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|Maximum RPM: Taking the Red Hat Package Manager to the Limit|
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cdplayerapplication. Let's start by reviewing the spec file for possible problems:
Everything looks all right, except for the %files
list. There are files in
man page in
and a config file in
/etc. A prefix of
/usr/local would work pretty well, except for that
/usr/local. After these changes are made, let's try a build:
The build proceeded normally up to the point of actually creating the
binary package. The
Package Prefix =
usr/local line confirms that RPM picked up our
prefix tag line. But the build stopped — and
on a file called
/usr/doc/cdplayer-1.0-1. But that
file isn't even in the %files list. What's going on?
Take a closer look at the %files list. See the line
that reads %doc README? In the section called The %doc Directive in Chapter 13, we discussed how the
%doc directive creates a directory under
/usr/doc. That's the file that killed the build
— the directory created by the %doc directive.
The build completed normally. Note how the files to be placed in the
binary package file are listed, minus the prefix of
/usr/local. Some of you might be wondering why the
cdp.1 file didn't cause problems. After all, it
had a %doc directive, too. The answer lies in the
way the file was specified. Since the file was specified using an
absolute path, and that path started with the prefix
/usr/local, there was no problem. A more complete
discussion of the %doc directive can be found in
the section called The %doc Directive in Chapter 13.
In the course of building this package, we ran into two hitches:
The config file
cdp-configcouldn't be installed in
READMEfile could not be packaged using the %doc directive.
Both of these issues are due to the fact that the files' paths do not
start with the default prefix path
Does this mean this package cannot be relocated? Possibly, but there
are two options to consider. The first option is to review the
prefix. In the case of our example, if we chose a prefix of
/usr instead of
README file could be packaged using the
%doc directive, since the default documentation
/usr/doc. Another approach would be
to use the %docdir directive to define another
documentation-holding directory somewhere along the prefix path.
This approach wouldn't work for
though. To package that file, we'd need to resort to more extreme
measures. Basically, this approach would entail packaging the file in
an acceptable directory (something under
/usr/local) and using the
%post post-install script to move the file to
/etc. Pointing a symlink at the config file is
Of course, this approach has some problems. First, you'll need to write a %postun script to undo what the %post script does.  A %verifyscript that made sure the files were in place would be nice, too. Second, because the file or symlink wasn't installed by RPM, there's no entry for it in the RPM database. This reduces the utility of RPM's -c and -d options when issuing queries. Finally, if you actually move files around using the %post script, the files you move will not verify properly, and when the package is erased, your users will get some disconcerting messages when RPM can't find the moved files to erase them. If you have to resort to these kinds of tricks, it's probably best to forget trying to make the package relocatable.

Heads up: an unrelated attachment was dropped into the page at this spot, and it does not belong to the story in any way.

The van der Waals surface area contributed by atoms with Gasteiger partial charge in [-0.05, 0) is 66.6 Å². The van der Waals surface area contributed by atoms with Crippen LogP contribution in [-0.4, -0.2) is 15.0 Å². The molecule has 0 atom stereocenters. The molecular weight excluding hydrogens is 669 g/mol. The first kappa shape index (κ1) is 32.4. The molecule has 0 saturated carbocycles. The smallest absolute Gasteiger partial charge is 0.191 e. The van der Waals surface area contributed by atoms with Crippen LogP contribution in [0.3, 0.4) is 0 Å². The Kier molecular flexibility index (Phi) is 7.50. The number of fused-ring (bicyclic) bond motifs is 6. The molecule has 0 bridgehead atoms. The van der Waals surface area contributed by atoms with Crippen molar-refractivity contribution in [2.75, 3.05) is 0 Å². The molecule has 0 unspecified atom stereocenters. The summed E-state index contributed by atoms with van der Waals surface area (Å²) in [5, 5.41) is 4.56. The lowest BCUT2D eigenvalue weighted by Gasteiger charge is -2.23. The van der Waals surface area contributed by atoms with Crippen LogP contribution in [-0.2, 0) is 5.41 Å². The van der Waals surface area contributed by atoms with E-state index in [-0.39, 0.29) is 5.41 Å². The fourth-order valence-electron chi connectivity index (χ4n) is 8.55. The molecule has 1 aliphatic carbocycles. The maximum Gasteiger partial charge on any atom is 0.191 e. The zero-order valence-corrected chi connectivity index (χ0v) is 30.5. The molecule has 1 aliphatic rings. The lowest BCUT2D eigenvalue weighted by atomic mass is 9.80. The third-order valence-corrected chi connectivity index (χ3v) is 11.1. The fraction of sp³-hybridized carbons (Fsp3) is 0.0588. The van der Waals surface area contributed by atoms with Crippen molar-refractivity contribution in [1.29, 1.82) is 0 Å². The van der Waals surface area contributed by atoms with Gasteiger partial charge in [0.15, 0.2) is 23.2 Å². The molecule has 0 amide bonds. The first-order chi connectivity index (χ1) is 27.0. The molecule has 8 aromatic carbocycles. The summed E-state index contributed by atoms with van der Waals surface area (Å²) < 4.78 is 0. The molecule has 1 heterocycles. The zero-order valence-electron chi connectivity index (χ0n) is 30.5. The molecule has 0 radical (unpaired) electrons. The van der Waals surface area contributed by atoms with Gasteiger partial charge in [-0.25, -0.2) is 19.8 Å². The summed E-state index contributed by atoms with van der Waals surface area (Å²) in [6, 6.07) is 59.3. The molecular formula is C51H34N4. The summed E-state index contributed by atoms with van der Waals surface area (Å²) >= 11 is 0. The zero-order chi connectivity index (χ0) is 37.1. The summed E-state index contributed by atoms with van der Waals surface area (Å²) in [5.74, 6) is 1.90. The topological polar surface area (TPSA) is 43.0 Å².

cdplayer is a poor candidate for being
made relocatable. However, since we did get a hamstrung version to
build successfully, we can use it to show how to test a relocatable
The DEFAULTPREFIX tag directs RPM to display the
prefix used during the build. As we can see, it's
/usr/local, just as we intended. The
--queryformat option is discussed in the section called --queryformat — Construct a Custom Query
Response in Chapter 5.
(We should mention that directories
blather didn't exist prior to installing
cdplaysymlink isn't right. What happened? If we look at
cdplayer's makefile, we see the answer:
Ah, when the software is installed during RPM's build process, the
make file sets up the symbolic link. Looking back at the
%files list, we see
listed. RPM blindly packaged the symlink, complete with its
non-relocatable string. This is why we mentioned absolute symlinks as
a prime example of non-relocatable software.
cdplay will always point to
cdp, no matter where it's installed. When
building relocatable packages, relative symlinks are your friend!
As you can see, the trickiest part about building relocatable packages is making sure the software you're packaging is up to the task. Once that part of the job is done, the actual modifications are straightforward.
In the next chapter, we'll cover how packages can be built in non-standard directories, as well as how non-root users can build packages.
For more information on the %docdir directive, please see the section called The %docdir Directive in Chapter 13.
Install and erase-time scripts have an environment variable,
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